The idea behind using hairspray to remove ink stains is that the alcohol in hairspray works to fade and remove the ink. While it's true that alcohol eliminates ink stains, most modern hairspray formulas no longer rely heavily on alcohol as one of the active ingredients. Plus, hairspray leaves behind a sticky residue that, on its own, can leave a stain. Skip it in favor of better options for removing ink stains.


6. White Wine Removes Red Wine Stains

How to Remove Red Wine Stains from Clothes | White Glove Cleaner

The old host trick of reaching for white wine to treat red wine stains after a spill does work—but it's not the best choice for removing red wine from fabrics like clothing, upholstered furniture, or carpet. The problem with using white wine to remove red wine stains is that the white wine will oxidize over time, leaving a stain of its own. Plus, it's a waste of perfectly good white wine!


7. Wash Cars with Dish Soap

Can You Use Dish Soap to Wash a Car? - Kelley Blue Book

It's all too common to see people using diluted dish soap to wash a car's exterior, but this is a bad idea: Dish soap can strip away the car's protective wax layer, making the paint job vulnerable to scratches, dings, and nicks. Instead, use car wash soap, which is formulated for use on a car's paint, clear coat, and wax. 


8. Furniture Polish Is Needed for Dusting

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When it comes to dusting wood furniture, less is more. Skip the use of furniture polish, which can leave behind residue that turns into sticky, gummy buildup over time, and opt instead to use a microfiber cloth to remove dust and polish wood furniture. If deeper cleaning is needed, use a mixture of equal parts olive oil, denatured alcohol, gum turpentine, and strained lemon juice.


9. Vinegar Can Clean Everything

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It's true that distilled white vinegar is a versatile cleaning agent that can be used for a lot of household chores. But there are some common household items and materials, like marble, granite, grout, electronics, and rubber, that should not be cleaned with vinegar to avoid costly damage.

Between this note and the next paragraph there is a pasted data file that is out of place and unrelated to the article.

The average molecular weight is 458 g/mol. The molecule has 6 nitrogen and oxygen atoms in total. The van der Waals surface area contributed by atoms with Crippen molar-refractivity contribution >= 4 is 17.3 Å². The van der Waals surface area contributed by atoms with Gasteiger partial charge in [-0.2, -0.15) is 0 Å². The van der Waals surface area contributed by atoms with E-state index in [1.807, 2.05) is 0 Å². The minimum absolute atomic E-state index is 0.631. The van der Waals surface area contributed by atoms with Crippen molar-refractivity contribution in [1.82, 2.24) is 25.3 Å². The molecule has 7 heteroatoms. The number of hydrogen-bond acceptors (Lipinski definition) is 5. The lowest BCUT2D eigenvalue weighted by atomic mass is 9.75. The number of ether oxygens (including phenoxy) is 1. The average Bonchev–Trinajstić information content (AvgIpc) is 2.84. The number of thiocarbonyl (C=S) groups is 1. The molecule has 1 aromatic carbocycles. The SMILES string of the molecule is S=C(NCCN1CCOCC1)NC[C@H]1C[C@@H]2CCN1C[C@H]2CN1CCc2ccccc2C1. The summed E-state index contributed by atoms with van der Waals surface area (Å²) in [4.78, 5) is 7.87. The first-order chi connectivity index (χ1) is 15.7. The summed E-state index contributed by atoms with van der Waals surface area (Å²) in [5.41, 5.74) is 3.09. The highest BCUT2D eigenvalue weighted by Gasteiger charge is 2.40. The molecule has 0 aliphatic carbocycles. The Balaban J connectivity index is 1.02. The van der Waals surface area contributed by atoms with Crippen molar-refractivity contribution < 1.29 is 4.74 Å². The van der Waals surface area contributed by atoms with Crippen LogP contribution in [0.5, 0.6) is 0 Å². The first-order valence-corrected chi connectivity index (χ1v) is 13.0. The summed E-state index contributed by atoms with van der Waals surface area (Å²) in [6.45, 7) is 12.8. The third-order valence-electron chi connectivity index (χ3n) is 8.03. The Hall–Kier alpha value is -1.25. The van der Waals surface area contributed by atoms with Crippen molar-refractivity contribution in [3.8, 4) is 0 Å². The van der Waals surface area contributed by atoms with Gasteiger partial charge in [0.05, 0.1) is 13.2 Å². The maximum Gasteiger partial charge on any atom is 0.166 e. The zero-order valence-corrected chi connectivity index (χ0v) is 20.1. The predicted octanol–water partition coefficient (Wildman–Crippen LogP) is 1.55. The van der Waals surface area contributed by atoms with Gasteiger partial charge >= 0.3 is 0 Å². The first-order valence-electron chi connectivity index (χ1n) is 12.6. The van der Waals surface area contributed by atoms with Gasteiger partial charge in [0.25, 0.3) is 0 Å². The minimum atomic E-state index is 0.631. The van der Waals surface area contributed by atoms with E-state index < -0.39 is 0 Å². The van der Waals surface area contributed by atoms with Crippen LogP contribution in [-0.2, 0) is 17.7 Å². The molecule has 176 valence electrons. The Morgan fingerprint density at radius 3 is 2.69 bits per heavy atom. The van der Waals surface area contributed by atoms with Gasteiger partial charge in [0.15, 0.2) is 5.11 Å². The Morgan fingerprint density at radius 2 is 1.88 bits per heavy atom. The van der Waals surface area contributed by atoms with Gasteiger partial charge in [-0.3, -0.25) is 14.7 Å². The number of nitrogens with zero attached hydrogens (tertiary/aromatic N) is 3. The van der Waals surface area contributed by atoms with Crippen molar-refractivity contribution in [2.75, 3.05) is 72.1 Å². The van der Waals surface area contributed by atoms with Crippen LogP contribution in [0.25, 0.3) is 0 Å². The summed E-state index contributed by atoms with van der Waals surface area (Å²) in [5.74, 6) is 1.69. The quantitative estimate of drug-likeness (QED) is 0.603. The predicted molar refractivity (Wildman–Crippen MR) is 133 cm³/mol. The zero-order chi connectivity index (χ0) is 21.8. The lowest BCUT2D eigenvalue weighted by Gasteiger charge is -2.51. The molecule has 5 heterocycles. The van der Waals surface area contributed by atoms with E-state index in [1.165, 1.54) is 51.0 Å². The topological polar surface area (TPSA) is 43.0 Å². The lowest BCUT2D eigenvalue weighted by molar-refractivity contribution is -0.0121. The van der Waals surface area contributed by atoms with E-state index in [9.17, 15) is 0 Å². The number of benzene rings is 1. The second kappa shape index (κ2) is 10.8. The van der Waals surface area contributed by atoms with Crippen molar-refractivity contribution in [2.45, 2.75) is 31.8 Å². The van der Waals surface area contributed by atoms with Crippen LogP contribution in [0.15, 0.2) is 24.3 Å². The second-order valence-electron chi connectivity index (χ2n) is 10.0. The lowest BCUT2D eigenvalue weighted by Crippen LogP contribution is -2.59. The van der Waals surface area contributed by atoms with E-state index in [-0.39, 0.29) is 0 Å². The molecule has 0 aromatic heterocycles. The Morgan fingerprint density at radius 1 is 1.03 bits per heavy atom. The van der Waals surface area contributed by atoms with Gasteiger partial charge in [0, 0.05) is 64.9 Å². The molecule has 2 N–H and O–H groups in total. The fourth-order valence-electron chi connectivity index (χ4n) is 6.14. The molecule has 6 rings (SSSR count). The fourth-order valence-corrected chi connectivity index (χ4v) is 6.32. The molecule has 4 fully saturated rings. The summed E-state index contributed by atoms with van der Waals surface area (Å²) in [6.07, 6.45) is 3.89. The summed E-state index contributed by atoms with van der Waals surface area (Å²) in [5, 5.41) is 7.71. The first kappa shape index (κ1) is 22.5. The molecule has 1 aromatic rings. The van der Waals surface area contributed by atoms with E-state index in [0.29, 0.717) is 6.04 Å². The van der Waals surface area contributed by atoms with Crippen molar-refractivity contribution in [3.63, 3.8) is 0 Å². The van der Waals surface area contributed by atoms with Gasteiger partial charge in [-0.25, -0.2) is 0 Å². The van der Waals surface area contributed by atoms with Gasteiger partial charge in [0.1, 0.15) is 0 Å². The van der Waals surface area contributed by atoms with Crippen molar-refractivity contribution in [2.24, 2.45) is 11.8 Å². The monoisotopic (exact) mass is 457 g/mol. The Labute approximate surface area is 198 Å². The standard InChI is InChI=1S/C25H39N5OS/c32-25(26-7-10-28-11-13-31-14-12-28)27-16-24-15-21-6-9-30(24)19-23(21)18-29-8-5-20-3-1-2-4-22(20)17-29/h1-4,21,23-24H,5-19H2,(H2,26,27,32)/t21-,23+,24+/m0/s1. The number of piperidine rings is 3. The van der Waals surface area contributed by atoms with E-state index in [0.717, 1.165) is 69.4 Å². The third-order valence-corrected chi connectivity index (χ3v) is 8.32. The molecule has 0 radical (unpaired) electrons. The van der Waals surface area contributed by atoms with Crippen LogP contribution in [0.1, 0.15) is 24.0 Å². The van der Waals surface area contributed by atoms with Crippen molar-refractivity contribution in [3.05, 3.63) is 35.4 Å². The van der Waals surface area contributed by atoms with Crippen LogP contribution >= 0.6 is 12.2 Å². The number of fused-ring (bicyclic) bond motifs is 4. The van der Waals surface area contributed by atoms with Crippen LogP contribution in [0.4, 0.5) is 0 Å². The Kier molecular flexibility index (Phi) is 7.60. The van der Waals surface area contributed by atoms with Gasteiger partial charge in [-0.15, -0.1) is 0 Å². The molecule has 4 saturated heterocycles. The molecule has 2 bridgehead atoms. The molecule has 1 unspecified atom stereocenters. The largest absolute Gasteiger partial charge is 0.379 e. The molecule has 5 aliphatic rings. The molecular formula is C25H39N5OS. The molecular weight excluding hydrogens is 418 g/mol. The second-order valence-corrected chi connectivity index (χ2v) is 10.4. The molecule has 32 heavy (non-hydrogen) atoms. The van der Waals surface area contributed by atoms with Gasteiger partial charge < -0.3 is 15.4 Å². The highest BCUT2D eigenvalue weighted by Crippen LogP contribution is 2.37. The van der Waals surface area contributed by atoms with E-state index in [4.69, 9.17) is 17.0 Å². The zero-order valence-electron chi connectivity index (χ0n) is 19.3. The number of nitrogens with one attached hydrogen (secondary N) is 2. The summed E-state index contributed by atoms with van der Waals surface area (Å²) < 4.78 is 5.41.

10. Washing Dishes by Hand Is More Efficient than Using the Dishwasher

Is It Better To Use the Dishwasher or Hand Wash Your Dishes?

Washing dishes in the dishwasher, rather than by hand, saves both water and energy, and leaves dishes cleaner than they can get from hand-washing. While running a full load in the dishwasher is ideal, even a small dishwasher load is more efficient in terms of water and energy usage than washing dishes by hand.


11. Laundry Detergent Is an Effective Floor Cleaner

How to Mop Your Floors Using Laundry Detergent

Bad cleaning advice abounds on TikTok, including the use of laundry detergent packs to make a mopping solution to clean floors. Using laundry detergent as a mopping solution is wasteful, potentially unsafe, and likely to cause costly, irreversible damage to hardwood, engineered hardwood, and laminate flooring. Instead, stick with cleaning agents designed for the flooring type or types in your home.




  • All photos used in this blogpost are sourced from the internet, and the rights belong to their respective owners
  • Kerr, J. (2024, January 1). These 11 Cleaning Myths Could Be Doing More Damage Than Good. Better Homes & Gardens. https://www.bhg.com/cleaning-myths-8417903